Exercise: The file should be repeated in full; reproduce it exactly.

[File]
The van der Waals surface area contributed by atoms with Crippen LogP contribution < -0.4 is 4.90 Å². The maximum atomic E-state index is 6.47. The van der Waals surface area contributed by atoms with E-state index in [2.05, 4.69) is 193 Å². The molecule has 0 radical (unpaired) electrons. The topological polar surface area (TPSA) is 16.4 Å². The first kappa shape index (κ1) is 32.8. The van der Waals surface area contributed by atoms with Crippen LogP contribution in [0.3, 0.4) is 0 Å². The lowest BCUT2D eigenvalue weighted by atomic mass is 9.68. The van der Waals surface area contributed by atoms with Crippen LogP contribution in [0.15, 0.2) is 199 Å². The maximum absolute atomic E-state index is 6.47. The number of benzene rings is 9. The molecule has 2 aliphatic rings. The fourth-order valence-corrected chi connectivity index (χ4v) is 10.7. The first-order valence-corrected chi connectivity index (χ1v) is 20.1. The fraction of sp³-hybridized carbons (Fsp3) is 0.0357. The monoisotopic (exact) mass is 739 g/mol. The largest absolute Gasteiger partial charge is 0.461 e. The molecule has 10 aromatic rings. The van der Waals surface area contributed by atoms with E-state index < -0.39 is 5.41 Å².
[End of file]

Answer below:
The van der Waals surface area contributed by atoms with Crippen LogP contribution < -0.4 is 4.90 Å². The maximum atomic E-state index is 6.47. The van der Waals surface area contributed by atoms with E-state index in [2.05, 4.69) is 193 Å². The molecule has 0 radical (unpaired) electrons. The topological polar surface area (TPSA) is 16.4 Å². The first kappa shape index (κ1) is 32.8. The van der Waals surface area contributed by atoms with Crippen LogP contribution in [0.3, 0.4) is 0 Å². The lowest BCUT2D eigenvalue weighted by atomic mass is 9.68. The van der Waals surface area contributed by atoms with Crippen LogP contribution in [0.15, 0.2) is 199 Å². The maximum absolute atomic E-state index is 6.47. The number of benzene rings is 9. The molecule has 2 aliphatic rings. The fourth-order valence-corrected chi connectivity index (χ4v) is 10.7. The first-order valence-corrected chi connectivity index (χ1v) is 20.1. The fraction of sp³-hybridized carbons (Fsp3) is 0.0357. The monoisotopic (exact) mass is 739 g/mol. The largest absolute Gasteiger partial charge is 0.461 e. The molecule has 10 aromatic rings. The van der Waals surface area contributed by atoms with E-state index < -0.39 is 5.41 Å².